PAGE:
This year’s International Day for the Remembrance of the Slave Trade and its Abolition also coincides with another important commemoration: the bicentenary of the abolition of the slave trade by the United States of America in 1808. Although this historic piece of legislation and similar abolition acts proclaimed in the early nineteenth century did not end the institution of slavery, they greatly contributed to dismantling the most long-lasting and widespread system of domination and oppression in human history.
Unfortunately, such bold attempts to affirm fundamental human rights for all peoples were followed by a silence that prevented post-slavery generations from understanding not only the unconscionable suffering of millions of victims but also the profound global economic, social and cultural transformations provoked by the slave trade. Indeed, it was only in 2001 that the international community formally recognized this unprecedented tragedy as a crime against humanity, through the Declaration of the World Conference against Racism, Racial Discrimination, Xenophobia and Related Intolerance, held in Durban, South Africa.
Since 1994, UNESCO’s Slave Route Project has sought to address both the racial prejudices that attempt to justify slavery and the socio-cultural forces that have conspired to conceal its scale and impact. Through this ambitious project, UNESCO is playing a critical role in creating greater understanding of the slave trade and its consequences for modern societies, in order to contribute to the establishment of a culture of tolerance, peaceful coexistence and respect for human rights at the heart of the Organization’s mandate. In all of UNESCO's fields of competence – education, the natural and human sciences, culture and communication – this is the guiding principle.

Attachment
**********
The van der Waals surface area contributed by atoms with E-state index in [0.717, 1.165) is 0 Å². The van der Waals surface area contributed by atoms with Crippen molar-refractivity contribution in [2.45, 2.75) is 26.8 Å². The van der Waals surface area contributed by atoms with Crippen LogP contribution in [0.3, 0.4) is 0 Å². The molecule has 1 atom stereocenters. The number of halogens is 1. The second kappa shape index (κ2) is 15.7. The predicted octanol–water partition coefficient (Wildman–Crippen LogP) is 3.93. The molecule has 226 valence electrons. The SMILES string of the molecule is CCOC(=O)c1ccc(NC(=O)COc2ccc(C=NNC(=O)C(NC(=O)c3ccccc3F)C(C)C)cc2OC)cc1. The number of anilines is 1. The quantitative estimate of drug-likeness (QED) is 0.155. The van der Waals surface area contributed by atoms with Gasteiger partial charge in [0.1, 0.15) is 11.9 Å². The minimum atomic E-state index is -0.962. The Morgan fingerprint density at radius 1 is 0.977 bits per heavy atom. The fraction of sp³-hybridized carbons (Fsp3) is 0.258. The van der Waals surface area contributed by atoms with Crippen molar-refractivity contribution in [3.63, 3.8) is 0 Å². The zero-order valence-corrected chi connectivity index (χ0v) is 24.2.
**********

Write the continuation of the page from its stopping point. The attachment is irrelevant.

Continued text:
The Slave Route Project also aims to increase awareness of the African presence around the world and the still-overlooked contribution of the African Diaspora to the building of new worlds. It takes full advantage of contemporary technologies to widely disseminate the results of the considerable research carried out on slavery-related issues worldwide, including the production of an Atlas of the Interaction of African Presence and its Heritage, a multi-layered mapping tool that will take into account the intangible traditions generated over the centuries and manifested in diverse cultural activities such as music, dance, crafts, and festivities that abound in Africa, the Caribbean and the Americas. This atlas will also serve to highlight the creative diversity of our multi-layered, multi-cultural, interactive societies, which UNESCO seeks to protect and promote through legal instruments such as the 2003 Convention for the Safeguarding of the Intangible Cultural Heritage and the 2005 Convention on the Protection and Promotion of the Diversity of Cultural Expressions.
In light of the tremendous momentum created by the celebrations of the International Year to Commemorate the Fight against Slavery and its Abolition in 2004, it is my wish that this year’s International Day will offer ever more opportunities to pursue research, reinforce networking among stakeholders and involve increasing numbers of people and institutions in the remembrance of the slave trade.
While we should never forget the atrocities committed in the past, we should be equally vigilant in seeking to abolish the contemporary forms of slavery that affect millions of men, women and children around the world. Despite the arsenal of international instruments created to combat the exploitation of human beings, as well as the growing awareness of the forced labour and the sale and prostitution of children, the disturbing truth is that such flagrant violations of human rights continue. They are a scourge undermining the social fabric of many societies, which UNESCO is working with determination to end.
I therefore call upon all UNESCO Member States to seize the opportunity provided by this International Day to make a common appeal for universal remembrance of the tragic events of the past and to renew their efforts to end all forms of oppression in order to build more tolerant and just societies for the present and future generations.